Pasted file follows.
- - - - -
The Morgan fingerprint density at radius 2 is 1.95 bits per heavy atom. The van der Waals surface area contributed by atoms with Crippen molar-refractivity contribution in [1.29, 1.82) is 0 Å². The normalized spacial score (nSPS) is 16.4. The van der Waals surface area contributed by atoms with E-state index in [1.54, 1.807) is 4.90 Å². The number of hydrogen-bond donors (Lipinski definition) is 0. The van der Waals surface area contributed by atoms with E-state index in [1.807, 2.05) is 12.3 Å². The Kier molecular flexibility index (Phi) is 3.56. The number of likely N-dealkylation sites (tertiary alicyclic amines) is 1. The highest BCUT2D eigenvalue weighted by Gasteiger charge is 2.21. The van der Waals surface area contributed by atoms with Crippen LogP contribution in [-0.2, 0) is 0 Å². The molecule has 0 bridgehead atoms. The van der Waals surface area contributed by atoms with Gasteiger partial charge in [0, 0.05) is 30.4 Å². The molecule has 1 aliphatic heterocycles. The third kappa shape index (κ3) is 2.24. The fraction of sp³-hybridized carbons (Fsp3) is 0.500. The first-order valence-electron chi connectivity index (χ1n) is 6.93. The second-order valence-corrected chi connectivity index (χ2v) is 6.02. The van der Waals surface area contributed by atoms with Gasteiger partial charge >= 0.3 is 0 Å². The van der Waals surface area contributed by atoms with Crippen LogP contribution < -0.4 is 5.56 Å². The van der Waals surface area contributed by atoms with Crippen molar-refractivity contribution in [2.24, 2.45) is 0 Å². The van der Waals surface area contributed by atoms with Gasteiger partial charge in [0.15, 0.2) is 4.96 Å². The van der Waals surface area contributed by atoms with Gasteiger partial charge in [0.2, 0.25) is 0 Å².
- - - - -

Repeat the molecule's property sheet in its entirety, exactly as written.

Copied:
The Morgan fingerprint density at radius 2 is 1.95 bits per heavy atom. The van der Waals surface area contributed by atoms with Crippen molar-refractivity contribution in [1.29, 1.82) is 0 Å². The normalized spacial score (nSPS) is 16.4. The van der Waals surface area contributed by atoms with E-state index in [1.54, 1.807) is 4.90 Å². The number of hydrogen-bond donors (Lipinski definition) is 0. The van der Waals surface area contributed by atoms with E-state index in [1.807, 2.05) is 12.3 Å². The Kier molecular flexibility index (Phi) is 3.56. The number of likely N-dealkylation sites (tertiary alicyclic amines) is 1. The highest BCUT2D eigenvalue weighted by Gasteiger charge is 2.21. The van der Waals surface area contributed by atoms with Crippen LogP contribution in [-0.2, 0) is 0 Å². The molecule has 0 bridgehead atoms. The van der Waals surface area contributed by atoms with Gasteiger partial charge in [0, 0.05) is 30.4 Å². The molecule has 1 aliphatic heterocycles. The third kappa shape index (κ3) is 2.24. The fraction of sp³-hybridized carbons (Fsp3) is 0.500. The first-order valence-electron chi connectivity index (χ1n) is 6.93. The second-order valence-corrected chi connectivity index (χ2v) is 6.02. The van der Waals surface area contributed by atoms with Gasteiger partial charge >= 0.3 is 0 Å². The van der Waals surface area contributed by atoms with Crippen LogP contribution < -0.4 is 5.56 Å². The van der Waals surface area contributed by atoms with Crippen molar-refractivity contribution in [2.24, 2.45) is 0 Å². The van der Waals surface area contributed by atoms with Gasteiger partial charge in [0.15, 0.2) is 4.96 Å². The van der Waals surface area contributed by atoms with Gasteiger partial charge in [0.2, 0.25) is 0 Å².